If this photo makes you uncomfortable, you might want to stop and ask yourself: Why?
The snap shows a young woman wearing a white sports crop with a matching tennis skirt that she purchased from popular athletics brand Lululemon.
But after sharing a photo of her wearing it online, she was quickly met with a barrage of complaints, many stating the ensemble was “inappropriate” for a swanky tennis club and demanding she “cover up”.
“You’re showing too much skin,” one reasoned.
“Put a polo shirt on, this isn’t suitable for a country club,” another advised.
But is wearing a skirt and crop top really “inappropriate” in 2023? Or is there another reason why the sight of a woman in an outfit designed for physical activity is making so many people squirm?
Many argued the all-white ensemble wasn’t modest enough for others attending the tennis club, instructing her to change to “more conservative attire”.
Others stressed showing midriff and cleavage was against “dress codes” of establishments for the wealthy.
But research suggests women who dress provocatively are judged negatively by others due to false perceptions of promiscuity.
A 2022 study that looked at why women were often disparaged from wearing “revealing” clothing found females who ditched modest expectations were often deemed to have negative traits and behaviours.
Earlier research published by the National Library of Medicine also found that both men and women perceived sexualised women as lacking in certain human qualities such as mental capacity and moral status.
“Women who are objectified are viewed as less than fully human, perceived to have less of a mind for thoughts or decisions and viewed as less deserving of moral treatment by others,” the 2019 report found.
“This denial of mental capacity and moral status has been found to have negative repercussions for objectified women, including increasing men’s willingness to commit sexually aggressive actions towards them.”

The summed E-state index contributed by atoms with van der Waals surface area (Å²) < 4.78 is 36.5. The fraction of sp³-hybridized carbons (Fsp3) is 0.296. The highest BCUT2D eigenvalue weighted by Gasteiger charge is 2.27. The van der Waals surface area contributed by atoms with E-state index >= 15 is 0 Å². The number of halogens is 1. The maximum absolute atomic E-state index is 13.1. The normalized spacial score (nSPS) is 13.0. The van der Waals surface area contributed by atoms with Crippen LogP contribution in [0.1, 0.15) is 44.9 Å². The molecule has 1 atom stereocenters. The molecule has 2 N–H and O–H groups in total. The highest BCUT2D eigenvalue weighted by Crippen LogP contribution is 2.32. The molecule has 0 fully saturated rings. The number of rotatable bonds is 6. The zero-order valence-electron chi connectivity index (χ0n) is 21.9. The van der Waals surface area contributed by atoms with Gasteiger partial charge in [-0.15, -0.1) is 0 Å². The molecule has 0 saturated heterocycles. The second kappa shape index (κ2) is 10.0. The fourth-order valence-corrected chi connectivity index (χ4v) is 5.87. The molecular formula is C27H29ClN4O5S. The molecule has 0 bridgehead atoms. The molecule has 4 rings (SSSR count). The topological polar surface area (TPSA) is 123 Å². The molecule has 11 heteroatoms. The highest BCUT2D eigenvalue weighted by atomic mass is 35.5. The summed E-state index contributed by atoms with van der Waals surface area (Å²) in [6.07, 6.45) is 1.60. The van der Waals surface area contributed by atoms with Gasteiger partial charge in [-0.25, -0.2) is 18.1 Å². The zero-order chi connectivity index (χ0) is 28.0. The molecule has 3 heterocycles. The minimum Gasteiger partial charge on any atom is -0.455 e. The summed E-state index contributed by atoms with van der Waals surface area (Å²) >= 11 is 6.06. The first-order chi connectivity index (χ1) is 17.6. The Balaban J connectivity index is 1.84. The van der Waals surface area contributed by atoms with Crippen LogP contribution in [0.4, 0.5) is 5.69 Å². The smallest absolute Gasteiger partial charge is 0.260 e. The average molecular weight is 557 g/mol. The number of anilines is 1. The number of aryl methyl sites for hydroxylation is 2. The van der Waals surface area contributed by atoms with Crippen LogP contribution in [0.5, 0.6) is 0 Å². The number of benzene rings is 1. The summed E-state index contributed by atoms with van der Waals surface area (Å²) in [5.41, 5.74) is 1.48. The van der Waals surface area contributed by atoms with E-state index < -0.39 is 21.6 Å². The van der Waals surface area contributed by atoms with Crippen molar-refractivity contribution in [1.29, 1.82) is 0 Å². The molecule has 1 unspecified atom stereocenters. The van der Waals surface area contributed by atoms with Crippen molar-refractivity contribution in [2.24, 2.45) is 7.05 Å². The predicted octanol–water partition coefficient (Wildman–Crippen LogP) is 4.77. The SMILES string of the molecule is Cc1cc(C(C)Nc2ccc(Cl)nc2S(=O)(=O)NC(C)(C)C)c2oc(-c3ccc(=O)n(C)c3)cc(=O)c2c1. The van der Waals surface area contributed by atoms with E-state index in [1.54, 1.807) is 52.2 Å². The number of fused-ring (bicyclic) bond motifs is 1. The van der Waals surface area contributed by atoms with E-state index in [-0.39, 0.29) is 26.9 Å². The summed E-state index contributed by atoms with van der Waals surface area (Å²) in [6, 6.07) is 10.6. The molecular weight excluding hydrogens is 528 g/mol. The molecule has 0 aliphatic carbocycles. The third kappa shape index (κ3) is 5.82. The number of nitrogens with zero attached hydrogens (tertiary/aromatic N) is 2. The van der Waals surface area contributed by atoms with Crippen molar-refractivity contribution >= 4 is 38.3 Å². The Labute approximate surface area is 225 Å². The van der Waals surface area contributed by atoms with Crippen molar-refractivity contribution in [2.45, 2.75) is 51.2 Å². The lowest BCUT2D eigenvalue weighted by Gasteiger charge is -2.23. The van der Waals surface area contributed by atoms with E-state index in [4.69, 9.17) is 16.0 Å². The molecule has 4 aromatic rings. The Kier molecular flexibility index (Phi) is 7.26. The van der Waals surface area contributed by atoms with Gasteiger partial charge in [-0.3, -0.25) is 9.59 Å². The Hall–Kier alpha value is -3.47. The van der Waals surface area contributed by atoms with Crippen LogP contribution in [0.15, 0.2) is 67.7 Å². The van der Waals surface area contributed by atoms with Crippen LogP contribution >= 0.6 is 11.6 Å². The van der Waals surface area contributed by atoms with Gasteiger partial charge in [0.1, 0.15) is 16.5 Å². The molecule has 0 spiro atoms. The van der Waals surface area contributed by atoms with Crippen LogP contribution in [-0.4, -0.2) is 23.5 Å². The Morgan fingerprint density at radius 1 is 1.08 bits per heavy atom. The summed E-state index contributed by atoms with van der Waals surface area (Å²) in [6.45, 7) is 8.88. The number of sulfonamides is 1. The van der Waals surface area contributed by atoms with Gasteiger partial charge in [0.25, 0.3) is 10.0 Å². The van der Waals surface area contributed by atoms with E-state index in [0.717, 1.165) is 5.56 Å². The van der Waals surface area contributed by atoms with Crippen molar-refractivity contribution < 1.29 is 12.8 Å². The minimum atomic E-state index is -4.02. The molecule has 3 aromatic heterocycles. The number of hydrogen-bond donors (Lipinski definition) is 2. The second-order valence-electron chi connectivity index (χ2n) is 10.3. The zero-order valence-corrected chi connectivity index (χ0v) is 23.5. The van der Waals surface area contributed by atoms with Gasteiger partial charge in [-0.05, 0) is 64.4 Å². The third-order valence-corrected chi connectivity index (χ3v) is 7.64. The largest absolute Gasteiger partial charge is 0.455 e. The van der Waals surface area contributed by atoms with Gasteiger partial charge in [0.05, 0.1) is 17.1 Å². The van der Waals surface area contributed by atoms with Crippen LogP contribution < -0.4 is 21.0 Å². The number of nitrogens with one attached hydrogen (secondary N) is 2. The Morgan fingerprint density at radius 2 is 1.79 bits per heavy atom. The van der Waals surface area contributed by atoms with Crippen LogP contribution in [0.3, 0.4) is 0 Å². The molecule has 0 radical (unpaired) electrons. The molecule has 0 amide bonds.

This could explain some of the more aggressive comments on the Reddit post, which saw some describe the woman’s outfit as “embarrassing” and a “dress code violation”.
“Definitely too revealing! I worked at a private country club and this outfit would not be appropriate. You need to dress more conservative,” one lamented.
“Just the suggestion of this is embarrassing. This isn’t an Instagram shoot with a country club theme. There will be actual tennis, and a nice seated lunch with older, fairly conservative folks,” another raged.
As one wrote: “Do not wear that. It’s a violation of most dress codes and plain embarrassing.”
Sadly it’s one of many recent examples of women being publicly criticised for what they are wearing.
Melbourne woman Olivia Burrows Sutherland was chastised for wearing a crop top with a tiered maxi skirt to a friend’s wedding in March.
Despite being in “love” with her outfit, many flooded Olivia’s comment section with unsolicited feedback, claiming the strapless top was “not wedding suitable” and described the ensemble as “inappropriate”.
New data also shows Australians have strong opinions on where a woman can wear her bikini after it was revealed 73 per cent of us believe those wearing an itsy-bitsy two piece shouldn’t wander far from the beach.
The eye-opening stats, obtained by news.com.au’s The Great Aussie Debate, suggest we’ve got a long way to go until social norms relax for women – though 27 per cent of Aussies argued people should be able to wear their togs anywhere they’d like.